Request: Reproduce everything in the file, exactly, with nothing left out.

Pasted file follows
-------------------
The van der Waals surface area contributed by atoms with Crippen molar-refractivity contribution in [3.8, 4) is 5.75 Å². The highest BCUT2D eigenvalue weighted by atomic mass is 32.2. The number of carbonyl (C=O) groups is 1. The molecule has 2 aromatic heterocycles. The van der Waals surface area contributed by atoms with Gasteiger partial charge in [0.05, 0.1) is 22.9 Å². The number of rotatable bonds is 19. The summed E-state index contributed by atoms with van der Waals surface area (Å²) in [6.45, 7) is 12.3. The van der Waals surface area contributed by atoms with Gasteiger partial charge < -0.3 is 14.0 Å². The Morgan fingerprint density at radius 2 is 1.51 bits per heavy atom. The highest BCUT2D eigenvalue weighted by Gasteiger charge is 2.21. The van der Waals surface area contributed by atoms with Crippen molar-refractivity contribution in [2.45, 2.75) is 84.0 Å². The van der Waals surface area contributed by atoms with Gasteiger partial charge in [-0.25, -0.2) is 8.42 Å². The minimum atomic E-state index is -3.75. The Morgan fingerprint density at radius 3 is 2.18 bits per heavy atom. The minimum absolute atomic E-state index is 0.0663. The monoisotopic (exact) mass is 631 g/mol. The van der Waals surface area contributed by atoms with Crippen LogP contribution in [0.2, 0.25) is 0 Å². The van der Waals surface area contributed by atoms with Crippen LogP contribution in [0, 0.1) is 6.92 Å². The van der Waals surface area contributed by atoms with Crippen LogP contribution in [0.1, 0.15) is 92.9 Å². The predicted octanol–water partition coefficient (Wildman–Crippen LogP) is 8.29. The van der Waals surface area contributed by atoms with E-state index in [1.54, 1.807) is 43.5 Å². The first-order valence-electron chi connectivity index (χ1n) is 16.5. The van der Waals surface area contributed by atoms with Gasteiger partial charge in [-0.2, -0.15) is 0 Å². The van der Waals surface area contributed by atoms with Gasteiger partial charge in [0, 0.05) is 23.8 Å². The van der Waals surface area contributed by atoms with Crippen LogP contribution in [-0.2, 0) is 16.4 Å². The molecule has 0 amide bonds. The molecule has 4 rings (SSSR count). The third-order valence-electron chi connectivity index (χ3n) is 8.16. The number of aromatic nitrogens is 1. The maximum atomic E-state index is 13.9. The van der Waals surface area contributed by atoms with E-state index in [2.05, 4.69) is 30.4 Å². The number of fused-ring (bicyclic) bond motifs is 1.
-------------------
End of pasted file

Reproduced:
The van der Waals surface area contributed by atoms with Crippen molar-refractivity contribution in [3.8, 4) is 5.75 Å². The highest BCUT2D eigenvalue weighted by atomic mass is 32.2. The number of carbonyl (C=O) groups is 1. The molecule has 2 aromatic heterocycles. The van der Waals surface area contributed by atoms with Gasteiger partial charge in [0.05, 0.1) is 22.9 Å². The number of rotatable bonds is 19. The summed E-state index contributed by atoms with van der Waals surface area (Å²) in [6.45, 7) is 12.3. The van der Waals surface area contributed by atoms with Gasteiger partial charge < -0.3 is 14.0 Å². The Morgan fingerprint density at radius 2 is 1.51 bits per heavy atom. The highest BCUT2D eigenvalue weighted by Gasteiger charge is 2.21. The van der Waals surface area contributed by atoms with Crippen molar-refractivity contribution in [2.45, 2.75) is 84.0 Å². The van der Waals surface area contributed by atoms with Gasteiger partial charge in [-0.25, -0.2) is 8.42 Å². The minimum atomic E-state index is -3.75. The Morgan fingerprint density at radius 3 is 2.18 bits per heavy atom. The minimum absolute atomic E-state index is 0.0663. The monoisotopic (exact) mass is 631 g/mol. The van der Waals surface area contributed by atoms with Crippen LogP contribution in [0.2, 0.25) is 0 Å². The van der Waals surface area contributed by atoms with Crippen LogP contribution in [0, 0.1) is 6.92 Å². The van der Waals surface area contributed by atoms with Crippen LogP contribution in [0.1, 0.15) is 92.9 Å². The predicted octanol–water partition coefficient (Wildman–Crippen LogP) is 8.29. The van der Waals surface area contributed by atoms with E-state index in [1.54, 1.807) is 43.5 Å². The first-order valence-electron chi connectivity index (χ1n) is 16.5. The van der Waals surface area contributed by atoms with Gasteiger partial charge in [-0.2, -0.15) is 0 Å². The van der Waals surface area contributed by atoms with Gasteiger partial charge in [0, 0.05) is 23.8 Å². The van der Waals surface area contributed by atoms with Crippen LogP contribution in [-0.2, 0) is 16.4 Å². The molecule has 0 amide bonds. The molecule has 4 rings (SSSR count). The third-order valence-electron chi connectivity index (χ3n) is 8.16. The number of aromatic nitrogens is 1. The maximum atomic E-state index is 13.9. The van der Waals surface area contributed by atoms with E-state index in [2.05, 4.69) is 30.4 Å². The number of fused-ring (bicyclic) bond motifs is 1.